I look forward to creating the opportunity to produce the next of many more musings.


Links to previous musings:

@Mikael_OB @Barry_L_i_p_t_o_n @Andrew_Kotowski


We’re planning an Amsterdam trip right now, perfect timing.

This is a great help.

Let me know if I can help Brig.

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This made my day. Will revisit when I’ve got more time to enjoy it :slight_smile:

We are going to spend a week in AMS in Sept. Haven’t been for longer than I thought. Particularly interested in current restaurant recommendations, as mine are old.

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Let’s communicate prior to your planning for some advanced reservations for places that is strongly suggested.

Thanks, Blake. I always plan and make dinner reservations in advance when we travel

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Blake, such a great post, and looking forward to rendezvousing there with you on the future!!

We shall make up for the good plans we had in place, perhaps both here and there Barry.

Lovely to see your post. Have lived there 7 years combined — the canal cruise is and has always been my number one way to take visitors around to get their moneys worth. The city can be hostile to visitors on bikes, but the waters are less travelled(not on kingsday of course) and therefore much less stressful, plus the historic info you’re being given meanwhile is great.

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How wonderful to have lived in the city for some extended time. Living in Santa Barbara has made it less of a consideration to live in Amsterdam with all of the significant weather differences although we have considered it.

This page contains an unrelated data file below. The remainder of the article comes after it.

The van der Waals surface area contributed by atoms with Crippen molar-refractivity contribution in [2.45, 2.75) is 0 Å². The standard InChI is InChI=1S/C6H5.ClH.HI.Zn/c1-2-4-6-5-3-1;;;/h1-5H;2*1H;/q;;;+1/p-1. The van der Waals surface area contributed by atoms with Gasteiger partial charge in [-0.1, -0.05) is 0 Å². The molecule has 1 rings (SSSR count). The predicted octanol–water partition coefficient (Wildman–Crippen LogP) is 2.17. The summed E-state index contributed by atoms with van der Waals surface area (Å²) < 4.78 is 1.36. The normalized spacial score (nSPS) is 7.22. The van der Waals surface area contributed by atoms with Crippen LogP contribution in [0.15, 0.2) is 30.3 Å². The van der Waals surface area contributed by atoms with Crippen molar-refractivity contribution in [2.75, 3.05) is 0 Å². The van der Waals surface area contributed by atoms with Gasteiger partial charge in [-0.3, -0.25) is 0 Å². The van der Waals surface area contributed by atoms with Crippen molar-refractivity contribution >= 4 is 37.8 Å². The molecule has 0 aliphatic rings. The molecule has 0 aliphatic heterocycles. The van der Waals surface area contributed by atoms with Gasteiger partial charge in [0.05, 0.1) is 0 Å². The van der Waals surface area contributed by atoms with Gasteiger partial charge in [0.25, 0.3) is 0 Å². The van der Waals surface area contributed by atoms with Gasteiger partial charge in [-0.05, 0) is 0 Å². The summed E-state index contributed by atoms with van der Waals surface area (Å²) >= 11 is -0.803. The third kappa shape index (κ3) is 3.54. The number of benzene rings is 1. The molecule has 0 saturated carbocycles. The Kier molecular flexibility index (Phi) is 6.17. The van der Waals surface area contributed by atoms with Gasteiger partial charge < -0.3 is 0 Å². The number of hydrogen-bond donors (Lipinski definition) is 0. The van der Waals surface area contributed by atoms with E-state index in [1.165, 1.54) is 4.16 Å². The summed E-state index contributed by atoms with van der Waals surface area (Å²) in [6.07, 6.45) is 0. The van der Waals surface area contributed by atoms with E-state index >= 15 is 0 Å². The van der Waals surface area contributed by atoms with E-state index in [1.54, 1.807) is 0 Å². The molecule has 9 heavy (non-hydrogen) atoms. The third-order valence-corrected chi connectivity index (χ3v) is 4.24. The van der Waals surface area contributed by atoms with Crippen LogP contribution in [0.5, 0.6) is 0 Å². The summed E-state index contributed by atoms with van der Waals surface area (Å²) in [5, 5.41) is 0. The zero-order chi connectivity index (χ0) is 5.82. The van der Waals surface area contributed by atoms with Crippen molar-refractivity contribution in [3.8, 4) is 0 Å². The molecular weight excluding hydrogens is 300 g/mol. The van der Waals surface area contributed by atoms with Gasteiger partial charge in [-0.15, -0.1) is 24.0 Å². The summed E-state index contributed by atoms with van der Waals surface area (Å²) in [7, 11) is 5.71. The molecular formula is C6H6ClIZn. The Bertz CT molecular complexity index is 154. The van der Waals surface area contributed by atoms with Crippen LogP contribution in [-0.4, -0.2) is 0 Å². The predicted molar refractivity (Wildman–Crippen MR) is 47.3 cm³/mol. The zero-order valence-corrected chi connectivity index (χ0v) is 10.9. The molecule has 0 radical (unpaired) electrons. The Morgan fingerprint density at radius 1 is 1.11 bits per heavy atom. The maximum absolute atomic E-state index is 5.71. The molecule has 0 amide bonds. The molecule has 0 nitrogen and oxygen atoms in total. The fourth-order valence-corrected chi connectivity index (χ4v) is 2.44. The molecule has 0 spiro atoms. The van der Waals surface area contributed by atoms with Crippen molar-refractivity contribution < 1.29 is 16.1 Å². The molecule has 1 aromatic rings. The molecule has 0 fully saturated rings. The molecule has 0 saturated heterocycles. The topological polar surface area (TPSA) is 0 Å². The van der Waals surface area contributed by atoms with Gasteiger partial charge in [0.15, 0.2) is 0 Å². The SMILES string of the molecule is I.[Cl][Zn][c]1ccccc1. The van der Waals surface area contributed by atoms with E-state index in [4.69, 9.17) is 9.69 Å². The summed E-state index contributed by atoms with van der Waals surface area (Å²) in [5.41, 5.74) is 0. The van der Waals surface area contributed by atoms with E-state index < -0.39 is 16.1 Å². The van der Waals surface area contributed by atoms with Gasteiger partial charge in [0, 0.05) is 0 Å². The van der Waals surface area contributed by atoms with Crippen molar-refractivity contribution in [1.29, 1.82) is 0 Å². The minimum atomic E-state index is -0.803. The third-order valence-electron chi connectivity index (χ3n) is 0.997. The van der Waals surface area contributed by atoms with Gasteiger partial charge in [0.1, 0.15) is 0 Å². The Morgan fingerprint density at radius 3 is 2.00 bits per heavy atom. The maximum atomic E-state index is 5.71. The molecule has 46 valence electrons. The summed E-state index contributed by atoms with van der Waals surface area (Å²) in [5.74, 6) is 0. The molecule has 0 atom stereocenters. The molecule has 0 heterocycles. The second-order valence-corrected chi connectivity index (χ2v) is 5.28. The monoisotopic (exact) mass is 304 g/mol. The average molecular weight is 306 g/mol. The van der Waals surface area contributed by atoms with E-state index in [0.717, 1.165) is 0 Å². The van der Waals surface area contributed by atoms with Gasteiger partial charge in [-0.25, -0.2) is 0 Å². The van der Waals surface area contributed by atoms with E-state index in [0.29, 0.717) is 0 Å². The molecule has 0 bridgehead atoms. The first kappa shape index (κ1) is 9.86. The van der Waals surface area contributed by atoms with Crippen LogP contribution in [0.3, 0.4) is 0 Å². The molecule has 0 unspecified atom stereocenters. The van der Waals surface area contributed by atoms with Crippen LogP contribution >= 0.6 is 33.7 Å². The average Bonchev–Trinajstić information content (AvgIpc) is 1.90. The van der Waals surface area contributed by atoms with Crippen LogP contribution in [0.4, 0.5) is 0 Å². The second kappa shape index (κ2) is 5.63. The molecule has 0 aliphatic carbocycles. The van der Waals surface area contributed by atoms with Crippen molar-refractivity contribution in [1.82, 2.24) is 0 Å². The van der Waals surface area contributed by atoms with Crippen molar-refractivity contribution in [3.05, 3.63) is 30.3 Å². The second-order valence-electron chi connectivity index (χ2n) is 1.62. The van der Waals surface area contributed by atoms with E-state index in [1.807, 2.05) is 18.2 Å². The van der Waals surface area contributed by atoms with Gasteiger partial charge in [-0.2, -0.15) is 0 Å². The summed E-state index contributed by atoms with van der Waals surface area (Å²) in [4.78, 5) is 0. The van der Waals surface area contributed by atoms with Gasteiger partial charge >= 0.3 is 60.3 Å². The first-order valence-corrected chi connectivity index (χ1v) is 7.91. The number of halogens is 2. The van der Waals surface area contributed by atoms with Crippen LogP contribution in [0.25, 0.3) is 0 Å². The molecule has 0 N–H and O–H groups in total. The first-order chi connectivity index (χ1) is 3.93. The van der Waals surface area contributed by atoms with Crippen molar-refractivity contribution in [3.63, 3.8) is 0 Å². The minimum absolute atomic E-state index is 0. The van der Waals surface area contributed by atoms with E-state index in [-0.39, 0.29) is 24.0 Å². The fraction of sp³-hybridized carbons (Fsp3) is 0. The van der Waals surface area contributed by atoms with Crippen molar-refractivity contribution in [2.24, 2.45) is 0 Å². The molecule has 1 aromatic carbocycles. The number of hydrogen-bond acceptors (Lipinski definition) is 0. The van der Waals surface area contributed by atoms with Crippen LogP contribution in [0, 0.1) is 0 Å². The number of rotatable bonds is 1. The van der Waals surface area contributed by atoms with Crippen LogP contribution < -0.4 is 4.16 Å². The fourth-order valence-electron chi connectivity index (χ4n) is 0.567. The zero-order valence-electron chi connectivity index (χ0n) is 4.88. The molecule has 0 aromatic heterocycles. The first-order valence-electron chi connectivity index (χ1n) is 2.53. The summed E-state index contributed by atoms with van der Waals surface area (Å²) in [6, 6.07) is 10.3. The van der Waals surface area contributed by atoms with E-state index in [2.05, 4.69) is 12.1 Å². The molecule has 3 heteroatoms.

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Epic post. Thank you.

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Great post, thanks so much Blake! My wife and I are headed to Amsterdam and San Sebastián for our honeymoon in September, so will definitely be studying all your musings before then. Cheers!

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Hit this thread first thing (6AM) on Saturday morning, as I was saving it to read and enjoy with a cup of coffee.

You know how much I love AMS, having visited there 3x a quarter for a couple of years. Your post brings back so many happy memories (as well as a few vague/groggy ones, stumbling home from Cafe de Klepl) and I’m grateful for such a happy start to my day. Thank you.

Hey Andrew,
As you probably noticed, when it came time to tag a few for this post, you were 1 of 3 that I thought of.

On one day, I ventured way west to 2 wine shops, walking past de Klepel as it turned out, looked in with fond memories of so many wonderful times there when Job was managing it AND the many times you and I almost connected there. It is still wine centric and looked as inviting as ever, it’s an hour walk from our apartment; so, we did not make it.

BTW, Job left a few years ago to form a partnership with some friends and opened up Zoldering which is also wine centric, maybe more so than de Klepel, and has a meat and fish oriented menu that is a challenge for my vegetarian preferences. I believe they picked a Michelin star.


Fantastic post, thank you my friend.

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Congrats to you and your wife. BTW there’s lots of San Sebastian information in this forum which covers all the bases. Quick search will reveal the nuggets.


Thank you! I have already done extensive studying of those threads :wink: